Charles Richard Waits Obituary Page One
Charles Richard Waits Obituary Page Two
This obituary is of my great grand uncle, Charles Richard “Dick” Waits. At the time, he was the 90th Fairfield County, Ohio serviceman killed in action, and the 109th war death from that county since Pearl Harbor. The article was featured in the 4/20/1945 edition of the Lancaster Eagle Gazette:
Three Lancastrians Lose Lives At War
… T-5 Corporal Charles Richard (Dick) Waits, 25, husband of Mrs. Margaret Ann Waits, 111 North Pearl-av, and only son of Mr. and Mrs. Harmon C. Waits, 702 Eastwood-av. A tank gunner in an armored division of the Seventh Army, Cpl. Waits was reported by the War Department as killed in action April 6 in Germany.
T-5 Corporal Waits, who would have been 26 years old on April 27, has been reported by the War Department as killed in action April 6, somewhere in Germany. His wife is the former Margaret Ann Phillips, daughter of Mr. and Mrs. Ross Phillips of the Pearl-av address. For the past year, Mrs. Waits has been helping her sister, Mrs. Paul Hang (Betty Phillips) operate the Isaly Company store in Circleville during the absence of Paul Hang, formerly of Lancaster, who has been serving overseas. Twice wounded, Pvt. Hang has been returned to the States and is now visiting his family in Circleville.
Cpl. Waits entered the Army here December 9, 1941, received training at Fort Knox, Ky. and Camp Polk, La., in the Armored Force, then was at Temple, Texas, Camp Hood, Texas, receiving further instruction in tank and tank destroyer operation and maintenance, and also at Camp Pickett, Va. He sailed overseas in April, 1943, two years ago; arriving in North Africa where he served in the North African campaign.
Waits took part in the invasion of Sicily in July, 1943 and also in the invasion of Italy at Salerno in September, 1943, attached to a unit of the 45th Division, then a part of the U.S. 5th Army.
He also saw service at Cassino, Gela, Palermo and during the drive on Rome with the armored force. Last August Waits participated in the invasion of Southern France. He was in maintenance, then a half-track crew member, then a tank driver, and at the time of his death was a tank gunner attached to the 753rd Tank battalion of an armored division in the 7th Army, possibly in the Nuermberg (sic) sector of Germany.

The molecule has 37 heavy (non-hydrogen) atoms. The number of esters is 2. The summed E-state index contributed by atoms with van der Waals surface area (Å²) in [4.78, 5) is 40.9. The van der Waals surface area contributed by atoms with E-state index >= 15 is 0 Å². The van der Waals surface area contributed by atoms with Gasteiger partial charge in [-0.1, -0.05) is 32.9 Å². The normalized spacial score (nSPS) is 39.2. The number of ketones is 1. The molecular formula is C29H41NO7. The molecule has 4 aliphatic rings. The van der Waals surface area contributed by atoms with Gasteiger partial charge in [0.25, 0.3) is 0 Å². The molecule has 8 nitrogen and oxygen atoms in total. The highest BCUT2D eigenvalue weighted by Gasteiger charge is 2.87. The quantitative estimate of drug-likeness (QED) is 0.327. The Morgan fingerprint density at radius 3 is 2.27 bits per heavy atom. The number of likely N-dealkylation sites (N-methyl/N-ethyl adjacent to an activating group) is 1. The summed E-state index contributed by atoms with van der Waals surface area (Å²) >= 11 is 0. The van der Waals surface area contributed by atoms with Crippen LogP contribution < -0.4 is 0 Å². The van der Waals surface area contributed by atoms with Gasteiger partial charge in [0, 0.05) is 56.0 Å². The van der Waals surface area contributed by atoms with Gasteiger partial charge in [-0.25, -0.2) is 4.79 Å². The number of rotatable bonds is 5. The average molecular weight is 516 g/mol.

Cpl. Waits and other members of the battalion had received the French Croix de Guerre, and the Vermillion Star recently for their outstanding operations with French units during a phase of the Italian campaign last year.
Prior to his induction T/5 Cpl. Waits was employed at the Sohio filling station, corner Broad and Chestnut-sts. He was a graduate of Lancaster High School, where he played football.
In addition to his wife and parents, Cpl. Waits leaves three sisters, Miss May Waits, chief telephone operator here, Mrs. Ernest Miller, Muskegon, Mich., and Mrs. Ralph Williams, Columbus.
The last letter Mrs. Waits received from her husband was dated March 30, from somewhere inside Germany.
I’d also like to mention the other two servicemen mentioned in the article:
First Lieutenant William S. Massey (5/9/1917 – 3/26/1945), 187th Glider Infantry, 11th Airborne, United States Army, died of battle wounds in the Philippines. He is buried in the Manila American Cemetery.
Corporal Kenneth Kinney Metcalf (8/15/1922 – 4/5/1945), 6th Division, United States Marine Corps, was KIA at Okinawa in the Ryukyu Islands, 350 miles from Japan. He is buried in Forest Rose Cemetery in Lancaster, Ohio.
Through my many internet wanderings and various Ohio contacts, I had never been able to locate this newspaper article. Many, many thanks to Jane Mason (Miller) for locating and mailing a copy!
Brian Davis – Christine Davis (Williams) – Ralph Scott Williams Jr. – Nellie Ruth Williams (Waits/sister of Charles Richard Waits)